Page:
And also the reason Harold lost the battle wasnt because his men were tired, they lasted trough the day and harold would've won but he didnt for one single reason.

    HAROLD DIED

    robbing his men of leadership, reason to fight making them suffer a heavy morale blow after which they fled...
    Well....I actually am trained for such a trip, on either foot or astride a horse. I do admit that it would be difficult, as I am no spring chicken, but I have done such things. I agree that the men of those days would be much more inured to hardship, but they were no less human than you or I, and therefore subject to the same limitations.

    Yes HAROLD DIED, but I say the reason that he died was in part because of the LOSS OF COHESION of his army due, also in part, to their exaustion. Modern studies of sleep deprivation have shown that the decision making process is highly curtailed while resistance to stress is greatly reduced. The ability of Harold's men to react to the collapse of their right flank while still maintining a proper shield wall was reduced by the fatuige of the various individual members of his army. I only claim that this is a reasonable deduction from my experience as a soldier for over thirty years.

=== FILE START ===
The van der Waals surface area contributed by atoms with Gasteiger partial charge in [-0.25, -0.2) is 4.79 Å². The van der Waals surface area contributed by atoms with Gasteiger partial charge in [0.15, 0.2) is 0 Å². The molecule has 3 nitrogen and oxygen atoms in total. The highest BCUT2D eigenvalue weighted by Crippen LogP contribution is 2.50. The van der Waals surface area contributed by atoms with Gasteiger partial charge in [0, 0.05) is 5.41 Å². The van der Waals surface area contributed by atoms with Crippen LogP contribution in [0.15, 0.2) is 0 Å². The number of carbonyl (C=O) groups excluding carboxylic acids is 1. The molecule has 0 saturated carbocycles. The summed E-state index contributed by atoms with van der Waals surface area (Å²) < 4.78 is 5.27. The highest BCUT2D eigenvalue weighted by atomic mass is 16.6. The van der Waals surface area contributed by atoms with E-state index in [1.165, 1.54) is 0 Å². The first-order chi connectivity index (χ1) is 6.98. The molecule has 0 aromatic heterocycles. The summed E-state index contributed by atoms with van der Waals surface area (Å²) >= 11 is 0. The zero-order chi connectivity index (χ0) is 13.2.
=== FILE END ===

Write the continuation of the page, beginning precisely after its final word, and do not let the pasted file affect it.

Rotorgun
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    Second-hand chariot salesman Senior Member macsen rufus's Avatar
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    Default Re: What really happened at the Battle of Hastings?

    Originally Posted by rotorgun
    How far is that anyway?
    Using modern roads, it works out at 273 miles (assuming the Stamford Bridge in Yorkshire today was the site of the battle of that name). That would be a pretty hard march or ride on 11th century roads, I guess...
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    Clan Clan InsaneApache's Avatar
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    Default Re: What really happened at the Battle of Hastings?

    BTW I've been to Stamford Bridge a few times. Nice village but not a viking in sight.
    There are times I wish they’d just ban everything- baccy and beer, burgers and bangers, and all the rest- once and for all. Instead, they creep forward one apparently tiny step at a time. It’s like being executed with a bacon slicer.

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    Second-hand chariot salesman Senior Member macsen rufus's Avatar